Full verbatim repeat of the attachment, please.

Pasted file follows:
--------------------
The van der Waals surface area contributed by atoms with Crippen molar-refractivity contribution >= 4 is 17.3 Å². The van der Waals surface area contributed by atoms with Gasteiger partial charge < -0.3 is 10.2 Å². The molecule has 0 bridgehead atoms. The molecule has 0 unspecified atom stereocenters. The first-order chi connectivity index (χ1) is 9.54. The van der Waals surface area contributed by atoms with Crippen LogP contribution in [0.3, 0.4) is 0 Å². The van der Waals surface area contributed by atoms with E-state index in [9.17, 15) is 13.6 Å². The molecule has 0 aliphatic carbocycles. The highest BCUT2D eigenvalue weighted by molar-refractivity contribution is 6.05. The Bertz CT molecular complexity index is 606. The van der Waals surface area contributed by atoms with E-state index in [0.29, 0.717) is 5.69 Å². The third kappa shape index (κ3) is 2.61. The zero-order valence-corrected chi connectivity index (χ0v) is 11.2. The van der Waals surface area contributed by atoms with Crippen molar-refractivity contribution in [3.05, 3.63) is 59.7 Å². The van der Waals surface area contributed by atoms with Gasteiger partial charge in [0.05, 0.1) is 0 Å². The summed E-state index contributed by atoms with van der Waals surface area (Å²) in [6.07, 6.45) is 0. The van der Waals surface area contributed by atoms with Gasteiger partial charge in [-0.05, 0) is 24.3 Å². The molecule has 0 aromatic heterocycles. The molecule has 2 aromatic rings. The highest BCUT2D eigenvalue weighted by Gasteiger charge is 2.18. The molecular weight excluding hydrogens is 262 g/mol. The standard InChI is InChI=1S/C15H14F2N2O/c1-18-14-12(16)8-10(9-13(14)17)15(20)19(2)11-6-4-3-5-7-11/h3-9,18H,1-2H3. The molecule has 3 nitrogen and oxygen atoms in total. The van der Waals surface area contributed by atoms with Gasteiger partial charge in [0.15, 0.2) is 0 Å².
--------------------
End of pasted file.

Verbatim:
The van der Waals surface area contributed by atoms with Crippen molar-refractivity contribution >= 4 is 17.3 Å². The van der Waals surface area contributed by atoms with Gasteiger partial charge < -0.3 is 10.2 Å². The molecule has 0 bridgehead atoms. The molecule has 0 unspecified atom stereocenters. The first-order chi connectivity index (χ1) is 9.54. The van der Waals surface area contributed by atoms with Crippen LogP contribution in [0.3, 0.4) is 0 Å². The van der Waals surface area contributed by atoms with E-state index in [9.17, 15) is 13.6 Å². The molecule has 0 aliphatic carbocycles. The highest BCUT2D eigenvalue weighted by molar-refractivity contribution is 6.05. The Bertz CT molecular complexity index is 606. The van der Waals surface area contributed by atoms with E-state index in [0.29, 0.717) is 5.69 Å². The third kappa shape index (κ3) is 2.61. The zero-order valence-corrected chi connectivity index (χ0v) is 11.2. The van der Waals surface area contributed by atoms with Crippen molar-refractivity contribution in [3.05, 3.63) is 59.7 Å². The van der Waals surface area contributed by atoms with Gasteiger partial charge in [0.05, 0.1) is 0 Å². The summed E-state index contributed by atoms with van der Waals surface area (Å²) in [6.07, 6.45) is 0. The van der Waals surface area contributed by atoms with Gasteiger partial charge in [-0.05, 0) is 24.3 Å². The molecule has 0 aromatic heterocycles. The molecule has 2 aromatic rings. The highest BCUT2D eigenvalue weighted by Gasteiger charge is 2.18. The molecular weight excluding hydrogens is 262 g/mol. The standard InChI is InChI=1S/C15H14F2N2O/c1-18-14-12(16)8-10(9-13(14)17)15(20)19(2)11-6-4-3-5-7-11/h3-9,18H,1-2H3. The molecule has 3 nitrogen and oxygen atoms in total. The van der Waals surface area contributed by atoms with Gasteiger partial charge in [0.15, 0.2) is 0 Å².